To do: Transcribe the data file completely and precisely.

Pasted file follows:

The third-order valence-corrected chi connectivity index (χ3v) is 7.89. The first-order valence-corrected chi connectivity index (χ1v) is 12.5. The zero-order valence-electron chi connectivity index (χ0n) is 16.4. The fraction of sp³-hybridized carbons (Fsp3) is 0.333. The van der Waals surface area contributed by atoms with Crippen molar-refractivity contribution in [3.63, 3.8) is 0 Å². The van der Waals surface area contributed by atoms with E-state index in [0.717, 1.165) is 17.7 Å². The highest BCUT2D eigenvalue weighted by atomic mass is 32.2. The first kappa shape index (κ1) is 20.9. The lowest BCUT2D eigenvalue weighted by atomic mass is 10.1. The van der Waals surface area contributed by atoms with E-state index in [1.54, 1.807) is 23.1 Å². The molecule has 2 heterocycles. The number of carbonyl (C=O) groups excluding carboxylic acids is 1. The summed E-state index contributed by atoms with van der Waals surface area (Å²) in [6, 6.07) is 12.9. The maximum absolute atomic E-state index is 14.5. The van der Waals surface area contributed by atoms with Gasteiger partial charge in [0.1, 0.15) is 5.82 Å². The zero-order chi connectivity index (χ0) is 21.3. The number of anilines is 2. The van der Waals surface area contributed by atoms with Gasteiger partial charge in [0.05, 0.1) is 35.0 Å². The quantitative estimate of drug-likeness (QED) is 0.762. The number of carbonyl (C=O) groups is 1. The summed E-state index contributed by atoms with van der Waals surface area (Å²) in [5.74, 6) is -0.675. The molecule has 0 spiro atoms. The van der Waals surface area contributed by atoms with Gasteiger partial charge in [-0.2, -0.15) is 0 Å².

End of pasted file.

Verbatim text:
The third-order valence-corrected chi connectivity index (χ3v) is 7.89. The first-order valence-corrected chi connectivity index (χ1v) is 12.5. The zero-order valence-electron chi connectivity index (χ0n) is 16.4. The fraction of sp³-hybridized carbons (Fsp3) is 0.333. The van der Waals surface area contributed by atoms with Crippen molar-refractivity contribution in [3.63, 3.8) is 0 Å². The van der Waals surface area contributed by atoms with E-state index in [0.717, 1.165) is 17.7 Å². The highest BCUT2D eigenvalue weighted by atomic mass is 32.2. The first kappa shape index (κ1) is 20.9. The lowest BCUT2D eigenvalue weighted by atomic mass is 10.1. The van der Waals surface area contributed by atoms with E-state index in [1.54, 1.807) is 23.1 Å². The molecule has 2 heterocycles. The number of carbonyl (C=O) groups excluding carboxylic acids is 1. The summed E-state index contributed by atoms with van der Waals surface area (Å²) in [6, 6.07) is 12.9. The maximum absolute atomic E-state index is 14.5. The van der Waals surface area contributed by atoms with Gasteiger partial charge in [0.1, 0.15) is 5.82 Å². The zero-order chi connectivity index (χ0) is 21.3. The number of anilines is 2. The van der Waals surface area contributed by atoms with Gasteiger partial charge in [0.05, 0.1) is 35.0 Å². The quantitative estimate of drug-likeness (QED) is 0.762. The number of carbonyl (C=O) groups is 1. The summed E-state index contributed by atoms with van der Waals surface area (Å²) in [5.74, 6) is -0.675. The molecule has 0 spiro atoms. The van der Waals surface area contributed by atoms with Gasteiger partial charge in [-0.2, -0.15) is 0 Å².